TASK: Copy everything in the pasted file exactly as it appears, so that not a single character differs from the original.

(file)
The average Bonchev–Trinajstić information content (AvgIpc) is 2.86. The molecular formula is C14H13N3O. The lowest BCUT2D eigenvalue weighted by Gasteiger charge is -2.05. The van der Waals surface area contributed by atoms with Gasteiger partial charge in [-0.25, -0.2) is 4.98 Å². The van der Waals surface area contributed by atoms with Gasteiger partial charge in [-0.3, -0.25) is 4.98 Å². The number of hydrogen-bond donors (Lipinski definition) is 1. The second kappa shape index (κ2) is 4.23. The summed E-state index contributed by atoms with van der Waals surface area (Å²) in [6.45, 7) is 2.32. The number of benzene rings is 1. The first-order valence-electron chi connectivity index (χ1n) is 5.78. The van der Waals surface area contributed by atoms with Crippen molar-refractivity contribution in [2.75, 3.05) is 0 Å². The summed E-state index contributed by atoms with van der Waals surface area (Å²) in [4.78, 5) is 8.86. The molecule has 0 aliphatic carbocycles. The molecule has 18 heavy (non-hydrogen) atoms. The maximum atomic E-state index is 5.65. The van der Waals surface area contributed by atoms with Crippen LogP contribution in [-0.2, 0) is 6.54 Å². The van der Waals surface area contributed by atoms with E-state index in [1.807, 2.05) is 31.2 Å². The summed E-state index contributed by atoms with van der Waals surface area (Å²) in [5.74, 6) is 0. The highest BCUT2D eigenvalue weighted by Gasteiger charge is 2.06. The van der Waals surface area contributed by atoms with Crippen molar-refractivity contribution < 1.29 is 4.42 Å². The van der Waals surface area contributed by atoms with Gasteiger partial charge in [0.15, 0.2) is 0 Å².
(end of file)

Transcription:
The average Bonchev–Trinajstić information content (AvgIpc) is 2.86. The molecular formula is C14H13N3O. The lowest BCUT2D eigenvalue weighted by Gasteiger charge is -2.05. The van der Waals surface area contributed by atoms with Gasteiger partial charge in [-0.25, -0.2) is 4.98 Å². The van der Waals surface area contributed by atoms with Gasteiger partial charge in [-0.3, -0.25) is 4.98 Å². The number of hydrogen-bond donors (Lipinski definition) is 1. The second kappa shape index (κ2) is 4.23. The summed E-state index contributed by atoms with van der Waals surface area (Å²) in [6.45, 7) is 2.32. The number of benzene rings is 1. The first-order valence-electron chi connectivity index (χ1n) is 5.78. The van der Waals surface area contributed by atoms with Crippen molar-refractivity contribution in [2.75, 3.05) is 0 Å². The summed E-state index contributed by atoms with van der Waals surface area (Å²) in [4.78, 5) is 8.86. The molecule has 0 aliphatic carbocycles. The molecule has 18 heavy (non-hydrogen) atoms. The maximum atomic E-state index is 5.65. The van der Waals surface area contributed by atoms with Crippen LogP contribution in [-0.2, 0) is 6.54 Å². The van der Waals surface area contributed by atoms with E-state index in [1.807, 2.05) is 31.2 Å². The summed E-state index contributed by atoms with van der Waals surface area (Å²) in [5.74, 6) is 0. The highest BCUT2D eigenvalue weighted by Gasteiger charge is 2.06. The van der Waals surface area contributed by atoms with Crippen molar-refractivity contribution < 1.29 is 4.42 Å². The van der Waals surface area contributed by atoms with Gasteiger partial charge in [0.15, 0.2) is 0 Å².